Suspended Time

These are the questions that gave rise to this suite of photographs from the publication “Suspended Time”, a book produced in my studio in Buenos Aires during the pandemic in May and June 2020.

…and my questions go to the way in which we will narrate the present time, and what the world will choose… the future cannot be the past… how to be and how to be in the world, how this story continues, how this project goes on…

Suspended Time

Original idea and direction: Matilde Marín
Edition and soundtrack: Ignacio Laxalde
Texts: Adriana Almada
Photographic postproduction: Julieta Anaut
Projection format: mp4 H264
Dimensions: Full HD 1920 x 1080
Aspect Ratio: 16.9
FPS: 25
Sound: Stereo
Running time: 5:25 mins.
Year: November 2020


This video is the result of what I felt in the first months of confinement, and it is also for me a proof of how art gives us life and keeps us, beyond everything, in action.
Most of the images were filmed in Buenos Aires, the still photos correspond to diverse contexts very different from the one we are living in and belong to my personal archive. However, although they have been decontextualized from their origin, the loneliness and helplessness that our planet registered then continues to be present in them. To these photographs were added the exquisite verses of the poet Adriana Almada.
This video has its correspondence in the book “Suspended Time” Manuela López Anaya Editions, published in November 2020.


In April of this year, as I was about to travel to Europe to fulfill the residency to which I had been invited by the Institute for Advanced Studies of Nantes, with my bags already packed and a booked flight, I saw on the news how European airports were closing and the great isolation that began a few months earlier in Asia, extended to all of Latin America.

Immersed in these new circumstances, I received with joy the email from Camila Perusso, requesting from Nantes a brief text and images illustrating this fragile moment, so that it could be part of the Covid-19 Tour du Monde, a publication featuring intellectuals from various countries published by Manucius Editions, Nantes, France. Tackling a new project is always intense, much more when it is surrounded by the uncertainty of our present times crossed by the pandemic, but we artists are used to reinventing ourselves.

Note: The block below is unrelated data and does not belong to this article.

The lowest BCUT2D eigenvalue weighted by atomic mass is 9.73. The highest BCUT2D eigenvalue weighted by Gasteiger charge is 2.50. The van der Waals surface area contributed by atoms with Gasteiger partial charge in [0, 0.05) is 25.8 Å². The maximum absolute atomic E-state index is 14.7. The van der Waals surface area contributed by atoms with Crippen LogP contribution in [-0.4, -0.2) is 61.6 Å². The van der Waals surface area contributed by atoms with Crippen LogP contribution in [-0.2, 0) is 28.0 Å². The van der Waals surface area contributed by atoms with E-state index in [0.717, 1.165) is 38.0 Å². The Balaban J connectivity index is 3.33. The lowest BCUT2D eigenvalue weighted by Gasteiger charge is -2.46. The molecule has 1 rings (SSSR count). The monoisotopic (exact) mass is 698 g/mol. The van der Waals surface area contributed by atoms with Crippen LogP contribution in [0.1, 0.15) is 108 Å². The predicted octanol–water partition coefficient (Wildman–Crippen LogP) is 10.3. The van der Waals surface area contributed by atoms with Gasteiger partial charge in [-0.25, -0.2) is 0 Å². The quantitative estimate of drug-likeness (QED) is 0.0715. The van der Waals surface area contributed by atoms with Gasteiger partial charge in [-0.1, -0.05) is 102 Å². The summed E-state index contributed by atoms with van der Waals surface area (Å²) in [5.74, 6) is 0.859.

I quickly joined the call and began to search my photographic archives for the images I had taken on my work trips around the world. They are images that correspond to very different contexts from the one we are living today; however, although they have been decontextualized from their origin, the loneliness and helplessness that our planet registered at that time, continues to inhabit them. To these photographs were added the exquisite verses of the poet Adriana Almada. Finally, the whole of this material traveled to Nantes by post for Camilla.

This small publication, which is the result of what I felt in the first months of confinement, is also for me a sample of how art gives us life and keeps us, beyond everything, in action. A few months after the unfulfilled trip, I’m sharing it with you from my studio.

Matilde Marín
Buenos Aires, September 2020

Difficult to speak of utopias

If at some point in our lives we imagined the end of the world, perhaps we expected it to come sonorously. But in January 2020, something invisible and mute began to spread across the planet, filling us with surprise and silence.

At that time, humanity was discussing global warming, the renewal and affirmation of feminist movements and other vital issues of our contemporaneity, envisioning a future of which we only knew its contours.

Today we look at the intensely blue sky, as we hadn’t enjoyed for years, locked in our houses, serving quarantines of various lengths, depending on the country and the continent. We, within, and nature, taking over the world, quickly occupying its former space.

The canals of Venice, transparent; the sky of Lima, without clouds. The condors descend on the city in Santiago de Chile; the waters of Lake Titicaca, in Bolivia, are blue again. I wonder if the place we inhabit needed a parenthesis.